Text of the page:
SF & the Canon at Anglia Ruskin University. Alas I had to bail (to go help clear out a library in london of a couple of thousand old SF books, by bizarre coincidence), but the first 1/2 of the talks were very informative, thought provoking, and, compared to a lot of "pure" old SF events I used to go to, human. Several thoughts of interest from discussions (not mine - I'm just noting them):
1. was Asimov a closet marxist - maybe (looking at the later Grand Unification of Gaia and Robots and Empire, he was - psycho-history is far more Das Kapital than Beyond the Pleasure Principle) - btw, harry harrison has a great throway line in one of his books about how "free markets were some mad social scheme tried in the dim past along with nazism and christianity, that noone can remmeber why anymore because its so clear they are bad ideas)
2. interstial joke - someone needs to do that trick that Lewis Caroll did with the ultra-short chapter (and it really was a kitten after all), and neal stephenson did in Snow Crash with a epic phantasy space opera between 1 volume and the next should be an ultra-slim volume with one line "and then there was the usual odessey"...
I misread the title "the past is an acid planet", and was disappointed it wasn't all about Lord of Light...
3. the asimovian speaker had spotted my cheeky blog and did a riff on it - he was spot on!
4 a paper on Sparrow (which i realized half way through, i had actually read!), was very very moving - I hadn't appreciated how powerful it was and will now go re-read it! makes my sf structure as joke look a bit weak in fact (even if its mostly harmlessly true)
5. a paper about the genealogy of cyborgs was interesting - the only one i had the nerve to make an observation about - that
- cyborgs in ancient times were gadgets vought to life with magic (ichor) and runes ("meth/emeth", for golem on/off).
- cyborgs later were monsters given some of the elements of life by unethical scientists (viktor)
- cybermen were people who gave up part of their humanity (the borg)
- but there are nore democritised cyber-folks (extropians) who take a wider view of the use of technology to enhance the human condition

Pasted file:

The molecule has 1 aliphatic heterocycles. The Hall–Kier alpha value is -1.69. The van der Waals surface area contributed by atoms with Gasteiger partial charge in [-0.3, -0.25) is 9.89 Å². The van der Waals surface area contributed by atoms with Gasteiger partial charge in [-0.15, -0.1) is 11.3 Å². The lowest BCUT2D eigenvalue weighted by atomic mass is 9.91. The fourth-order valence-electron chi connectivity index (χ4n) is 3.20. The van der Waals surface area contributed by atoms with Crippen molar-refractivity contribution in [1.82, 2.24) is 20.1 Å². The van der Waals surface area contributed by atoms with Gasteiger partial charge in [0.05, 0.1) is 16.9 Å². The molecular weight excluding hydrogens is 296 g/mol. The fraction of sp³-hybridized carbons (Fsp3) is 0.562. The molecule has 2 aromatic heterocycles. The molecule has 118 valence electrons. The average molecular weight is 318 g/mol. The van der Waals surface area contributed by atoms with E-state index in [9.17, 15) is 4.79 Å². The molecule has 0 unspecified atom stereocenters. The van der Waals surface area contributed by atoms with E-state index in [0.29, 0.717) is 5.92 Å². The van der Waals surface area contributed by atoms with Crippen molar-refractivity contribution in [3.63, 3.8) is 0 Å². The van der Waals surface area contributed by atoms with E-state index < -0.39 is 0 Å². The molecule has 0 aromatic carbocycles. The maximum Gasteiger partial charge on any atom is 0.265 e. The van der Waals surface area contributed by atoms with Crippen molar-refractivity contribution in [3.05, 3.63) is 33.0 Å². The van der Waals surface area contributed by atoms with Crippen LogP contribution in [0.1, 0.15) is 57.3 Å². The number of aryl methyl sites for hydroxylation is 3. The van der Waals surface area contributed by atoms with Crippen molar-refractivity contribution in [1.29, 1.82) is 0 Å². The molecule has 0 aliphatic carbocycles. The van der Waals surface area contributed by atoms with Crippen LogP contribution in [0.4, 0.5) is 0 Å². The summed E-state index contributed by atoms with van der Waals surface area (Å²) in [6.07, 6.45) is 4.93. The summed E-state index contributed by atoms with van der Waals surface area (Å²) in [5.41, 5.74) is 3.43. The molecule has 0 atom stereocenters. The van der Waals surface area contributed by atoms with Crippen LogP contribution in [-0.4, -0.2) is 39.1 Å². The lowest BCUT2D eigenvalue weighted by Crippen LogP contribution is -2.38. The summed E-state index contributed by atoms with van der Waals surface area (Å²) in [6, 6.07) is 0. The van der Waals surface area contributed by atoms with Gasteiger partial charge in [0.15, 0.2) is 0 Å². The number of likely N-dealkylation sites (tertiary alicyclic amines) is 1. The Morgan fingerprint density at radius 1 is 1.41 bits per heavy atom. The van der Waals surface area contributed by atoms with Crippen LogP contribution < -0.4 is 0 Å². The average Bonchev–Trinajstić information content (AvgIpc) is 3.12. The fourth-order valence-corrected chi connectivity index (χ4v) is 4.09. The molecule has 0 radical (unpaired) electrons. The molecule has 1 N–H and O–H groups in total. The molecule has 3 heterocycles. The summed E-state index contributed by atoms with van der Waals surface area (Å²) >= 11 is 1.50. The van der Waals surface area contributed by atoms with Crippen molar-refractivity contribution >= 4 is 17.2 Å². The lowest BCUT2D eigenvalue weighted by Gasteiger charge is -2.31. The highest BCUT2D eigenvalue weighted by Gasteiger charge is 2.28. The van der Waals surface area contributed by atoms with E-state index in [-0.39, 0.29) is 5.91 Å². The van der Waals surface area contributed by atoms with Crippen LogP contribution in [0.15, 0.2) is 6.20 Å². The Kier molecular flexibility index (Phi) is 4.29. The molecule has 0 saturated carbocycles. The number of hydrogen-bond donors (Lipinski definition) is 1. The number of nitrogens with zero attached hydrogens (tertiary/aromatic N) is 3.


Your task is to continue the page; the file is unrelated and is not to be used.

- often, the view of the cyber-organism reflects the superstitions of the time - magic creats robots, but they may be random liek the ancient gods. eldridtch science may bring dead cadavers back to life, but it is a Bad Thing and will lead to No Good, and even the Monster will be Pissed Off...especially when he has to float around in the melting polar sea.
- but then science may remove your soul, which would be even worse (Dr Who, Seven of Nine etc etc?), on the other hand, it might be even better if the soul was just some illusion that caused confusion and made you remove somethign actually useful, whereas with out it you might just add something (like a keyboard, mouse, cell phone, pda, noise cancelling headphones and nanotech muscle toner).
- oh, on afterthought/discussion with speaker, i think John Sladek's Roderick book, especially th first one, contains a LOT of good material o nthe difference between robots and cyborgs and where we perceive the difference too...remember to be unafraid of robots may be just as dangerous as to be terribly afraid, jung and annafreud as they say.
I hadn't thought what a clever clogs pun it is to call Arnie (the termiantor) the "governator" ( as in Gubernator or kybernetes) - some americal gags are quite erudite (and amusingly e-it-rude)
6. great paper about the pastoral (as in elizabethan literature such as Arcadia) and the way le Guin (especially in Always Coming Home) is an interesting angle on pastoral - i wondered if one might view anares in the dispossessed as an allegory of the early Kibbutzim in pre-UN sanctioned Israel - also, the Canticle for Leibowitz looks pretty pastroal in the first half.